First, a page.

That time the US dropped an Atomic bomb over South Carolina
We have all heard about the Hiroshima and Nagasaki atomic bomb incidents. On August 6th and 9th of 1945, the USAF dropped "little boy" and "fat man" on the two Japanese cities, Hiroshima and Nagasaki. Nearly 150,000 people were killed in Hiroshima and almost 80,000 in Nagasaki. Plenty more people died of radiation and burns in the ensuing months. It was the only time the United States had dropped a bomb that powerful on an enemy, and hopefully, it remains that way. Wait a second, there was that one time the US Air Force accidentally dropped a Mk 6 nuclear weapon over Mars Bluff, South Carolina in 1958.
The bomb was loaded onto a Boeing B-47E-LM Stratojet at Hunter Air Force Base in Georgia. The plane was flying in the 375th Bombardment Squadron as part of Operation Snow Flurry. Operation Snow Flurry was an operation performed by the USAF to test mock bomb drops in case of a war time situation. Their objective was to collect data on the accuracy of the bomb droppings. Well, let me just say now that I think they got all the data they needed when one of the bombs dropped over a populated area in South Carolina. Thankfully the fissile core which is the part of the bomb that causes the fission nuclear reaction was not loaded into the bomb when it fell. However, the bomb did have its standard explosive load.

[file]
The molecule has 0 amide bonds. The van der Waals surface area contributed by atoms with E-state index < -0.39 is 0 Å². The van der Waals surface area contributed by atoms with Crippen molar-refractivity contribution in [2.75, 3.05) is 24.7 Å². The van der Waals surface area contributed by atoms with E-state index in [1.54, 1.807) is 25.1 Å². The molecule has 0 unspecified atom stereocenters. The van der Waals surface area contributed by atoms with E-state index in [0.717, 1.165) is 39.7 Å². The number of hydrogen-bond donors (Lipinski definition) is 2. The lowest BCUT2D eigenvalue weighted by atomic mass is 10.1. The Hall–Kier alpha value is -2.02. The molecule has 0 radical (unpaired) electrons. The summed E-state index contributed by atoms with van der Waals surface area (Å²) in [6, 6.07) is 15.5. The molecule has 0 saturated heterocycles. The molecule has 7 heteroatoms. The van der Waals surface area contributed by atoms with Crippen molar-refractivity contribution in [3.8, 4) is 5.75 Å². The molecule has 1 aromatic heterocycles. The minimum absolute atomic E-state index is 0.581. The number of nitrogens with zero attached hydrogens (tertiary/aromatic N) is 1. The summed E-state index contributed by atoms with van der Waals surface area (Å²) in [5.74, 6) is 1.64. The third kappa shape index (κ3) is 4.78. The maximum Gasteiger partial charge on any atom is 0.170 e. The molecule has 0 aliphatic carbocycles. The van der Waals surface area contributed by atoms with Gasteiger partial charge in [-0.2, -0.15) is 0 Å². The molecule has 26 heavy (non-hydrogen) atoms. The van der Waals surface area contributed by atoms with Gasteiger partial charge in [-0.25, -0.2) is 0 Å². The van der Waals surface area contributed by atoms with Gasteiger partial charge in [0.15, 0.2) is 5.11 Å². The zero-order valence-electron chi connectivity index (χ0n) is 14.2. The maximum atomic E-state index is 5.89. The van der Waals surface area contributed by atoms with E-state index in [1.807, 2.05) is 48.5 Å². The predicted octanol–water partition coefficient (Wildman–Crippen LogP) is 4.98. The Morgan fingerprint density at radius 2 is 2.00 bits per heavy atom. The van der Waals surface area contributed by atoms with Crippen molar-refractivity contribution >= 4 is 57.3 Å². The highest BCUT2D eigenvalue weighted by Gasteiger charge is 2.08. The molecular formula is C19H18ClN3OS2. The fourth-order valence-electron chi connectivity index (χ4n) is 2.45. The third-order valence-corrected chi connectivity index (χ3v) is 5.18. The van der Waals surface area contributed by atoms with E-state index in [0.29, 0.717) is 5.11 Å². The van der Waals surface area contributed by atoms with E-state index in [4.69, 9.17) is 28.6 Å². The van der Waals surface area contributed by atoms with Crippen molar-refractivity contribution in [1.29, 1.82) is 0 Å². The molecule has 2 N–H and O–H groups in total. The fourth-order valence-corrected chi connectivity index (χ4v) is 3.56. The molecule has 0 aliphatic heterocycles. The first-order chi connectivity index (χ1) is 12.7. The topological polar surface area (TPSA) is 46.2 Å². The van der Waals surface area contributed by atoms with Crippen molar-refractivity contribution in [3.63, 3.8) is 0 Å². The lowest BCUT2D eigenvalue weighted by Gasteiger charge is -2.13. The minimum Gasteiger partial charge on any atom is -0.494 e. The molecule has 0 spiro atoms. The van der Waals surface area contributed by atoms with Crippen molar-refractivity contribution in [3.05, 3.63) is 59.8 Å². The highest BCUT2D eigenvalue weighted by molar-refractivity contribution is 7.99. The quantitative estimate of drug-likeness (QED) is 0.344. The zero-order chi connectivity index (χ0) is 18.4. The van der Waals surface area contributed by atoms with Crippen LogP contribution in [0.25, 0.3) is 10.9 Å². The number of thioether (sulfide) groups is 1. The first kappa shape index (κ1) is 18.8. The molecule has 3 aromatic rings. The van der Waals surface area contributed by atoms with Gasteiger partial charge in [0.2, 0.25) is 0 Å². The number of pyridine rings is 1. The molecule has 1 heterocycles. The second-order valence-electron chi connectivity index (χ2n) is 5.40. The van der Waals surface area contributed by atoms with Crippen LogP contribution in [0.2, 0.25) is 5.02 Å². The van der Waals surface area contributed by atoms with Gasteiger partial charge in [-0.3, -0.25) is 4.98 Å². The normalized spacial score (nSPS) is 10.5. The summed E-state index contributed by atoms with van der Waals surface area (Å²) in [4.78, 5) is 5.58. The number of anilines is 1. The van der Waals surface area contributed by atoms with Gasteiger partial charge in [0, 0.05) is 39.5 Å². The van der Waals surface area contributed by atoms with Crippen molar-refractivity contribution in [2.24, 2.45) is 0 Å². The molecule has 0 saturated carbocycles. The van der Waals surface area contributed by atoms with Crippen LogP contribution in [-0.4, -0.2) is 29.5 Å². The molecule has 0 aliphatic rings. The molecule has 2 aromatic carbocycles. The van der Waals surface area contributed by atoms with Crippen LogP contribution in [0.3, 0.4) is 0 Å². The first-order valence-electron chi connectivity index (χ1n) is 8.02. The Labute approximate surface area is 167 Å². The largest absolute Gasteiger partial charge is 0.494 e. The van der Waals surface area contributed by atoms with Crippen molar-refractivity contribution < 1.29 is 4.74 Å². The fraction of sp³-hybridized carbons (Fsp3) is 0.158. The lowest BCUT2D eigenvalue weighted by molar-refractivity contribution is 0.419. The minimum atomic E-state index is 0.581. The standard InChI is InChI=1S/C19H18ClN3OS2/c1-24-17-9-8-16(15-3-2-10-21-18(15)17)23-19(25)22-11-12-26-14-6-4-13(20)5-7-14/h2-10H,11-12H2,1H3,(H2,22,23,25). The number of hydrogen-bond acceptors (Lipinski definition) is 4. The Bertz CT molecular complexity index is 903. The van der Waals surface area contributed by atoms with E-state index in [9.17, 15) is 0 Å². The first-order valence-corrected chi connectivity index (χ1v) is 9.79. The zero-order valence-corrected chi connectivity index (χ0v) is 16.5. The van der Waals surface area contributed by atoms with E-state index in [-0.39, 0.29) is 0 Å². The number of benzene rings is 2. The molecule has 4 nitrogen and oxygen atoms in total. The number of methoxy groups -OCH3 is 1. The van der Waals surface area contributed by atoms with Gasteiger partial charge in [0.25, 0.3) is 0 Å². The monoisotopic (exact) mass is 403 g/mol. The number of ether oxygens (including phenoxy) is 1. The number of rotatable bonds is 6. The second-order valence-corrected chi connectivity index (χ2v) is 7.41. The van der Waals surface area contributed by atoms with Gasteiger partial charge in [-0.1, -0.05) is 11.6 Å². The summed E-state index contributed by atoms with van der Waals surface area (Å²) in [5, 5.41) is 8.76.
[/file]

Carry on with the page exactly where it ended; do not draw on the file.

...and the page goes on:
It is estimated that when the bomb hit the ground it created a 75ft wide crater. Trees were leveled, buildings were damaged and a playhouse was vanquished from the face of the Earth. Luckily only 8 people were injured and none died. The civilians that were injured received $448,000 in today's money when the sued the USAF.